Recently, Sarah, who blogs at The Old Shelter, did a very interesting review of Agatha Christie’s The Mysterious Affair at Styles. That novel was first published in 1920, at the cusp of some major social, political, and other changes. And Christie captures that ‘borderline’ time quite effectively. On the one hand, clothes are still conservative, especially for women, and so are social expectations. The ‘Jazz Age’ we often think of when we think of the 1920s (you know – bobbed hair, short skirts, rolled-down stockings, late-night crazy parties, and women smoking) is still a few years off. On the other, things are changing – quickly. Some women are actually wearing trousers, and they’re getting (or have recently gotten) the right to vote (I know, Kiwi and Aussie friends; it happened a bit earlier in your countries). Political movements such as socialism are gaining strength, too. And there are other major changes.
If you’ve watched the ITV production of The Mysterious Affair at Styles on Agatha Christie’s Poirot, you see that cusp even more clearly. To give just one example, there are horse-drawn carriages and automobiles. It’s as if the world is drawing a breath as one era ends and a whole new social order begins. Sarah’s done a fine review, by the way, and you’ll want to stop by her blog and read it.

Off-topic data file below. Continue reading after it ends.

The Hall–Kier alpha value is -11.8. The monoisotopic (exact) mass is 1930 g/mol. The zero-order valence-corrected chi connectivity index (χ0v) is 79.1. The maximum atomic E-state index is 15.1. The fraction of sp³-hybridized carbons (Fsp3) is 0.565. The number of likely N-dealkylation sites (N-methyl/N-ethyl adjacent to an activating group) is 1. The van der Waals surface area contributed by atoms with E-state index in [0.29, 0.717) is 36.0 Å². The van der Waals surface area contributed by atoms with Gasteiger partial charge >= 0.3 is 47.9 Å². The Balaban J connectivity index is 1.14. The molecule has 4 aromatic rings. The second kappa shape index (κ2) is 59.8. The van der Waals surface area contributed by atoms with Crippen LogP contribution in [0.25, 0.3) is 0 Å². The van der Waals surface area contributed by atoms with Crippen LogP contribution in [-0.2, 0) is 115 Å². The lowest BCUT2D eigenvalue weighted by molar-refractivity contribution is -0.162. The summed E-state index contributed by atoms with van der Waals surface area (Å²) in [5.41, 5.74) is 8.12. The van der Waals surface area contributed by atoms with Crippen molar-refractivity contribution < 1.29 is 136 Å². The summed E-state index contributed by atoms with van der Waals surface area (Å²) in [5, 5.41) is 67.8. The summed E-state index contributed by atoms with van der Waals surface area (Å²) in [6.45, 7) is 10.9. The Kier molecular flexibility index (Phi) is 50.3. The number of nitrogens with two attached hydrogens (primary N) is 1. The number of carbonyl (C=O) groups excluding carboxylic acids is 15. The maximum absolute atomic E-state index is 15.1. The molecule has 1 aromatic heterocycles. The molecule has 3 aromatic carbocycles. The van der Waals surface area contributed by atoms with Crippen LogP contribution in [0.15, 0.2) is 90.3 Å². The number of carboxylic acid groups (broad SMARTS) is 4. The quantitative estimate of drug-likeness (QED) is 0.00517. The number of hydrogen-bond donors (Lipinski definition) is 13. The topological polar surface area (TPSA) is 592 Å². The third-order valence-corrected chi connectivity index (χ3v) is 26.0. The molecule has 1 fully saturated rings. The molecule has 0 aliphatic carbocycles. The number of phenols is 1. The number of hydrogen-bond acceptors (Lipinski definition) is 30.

The Mysterious Affair at Styles, in which Hercule Poirot is introduced, concerns the poisoning murder of his benefactor, Emily Inglethorp. He’s drawn into the case because he happens to encounter Captain Hastings, who’s a friend of the victim’s stepson, John Cavendish. Hastings is staying at the Inglethorp/Cavendish household for a visit, and it’s he who recommends that the family consult Poirot. It’s an interesting story in its own right, but it’s by no means the only novel that depicts that cusp between the last years of the 19th Century/early 20th Century, and what we think of as the more modern age.
For instance, Rennie Airth’s River of Darkness takes place just a few years after the end of WW I, mostly in and near the small village of Highfield. Scotland Yard, in the forms of Inspector John Madden and Detective Constable (DC) Billy Styles, has been called in to assist with a particularly brutal murder. Colonel Charles Fletcher, his wife, Lucy, their maid, Sally Pepper, and the nanny, Alice Crookes, have all been killed. Only four-year-old Sophy Fletcher has survived, and that’s because she hid under a bed during the attack. But she’s had a severe shock, and can’t help much. At first, the murders look like a robbery gone horribly wrong. But it soon becomes clear that this family was targeted. Now, Madden and Styles have to find out why and by whom. It’s a very difficult case, but, with the help of the local GP, Dr. Helen Blackwell, the team finds out the truth. In this novel, we see a society on the brink of the modern age. Blackwell, for instance, is an independent professional. She has modern views of psychology, of women’s roles, and so on. There are some modern conveniences, too, such as cars, motorcycles, and some telephones. At the same time, the local mores are still very conventional, and the Jazz Age hasn’t come to the country, if I can put it that way.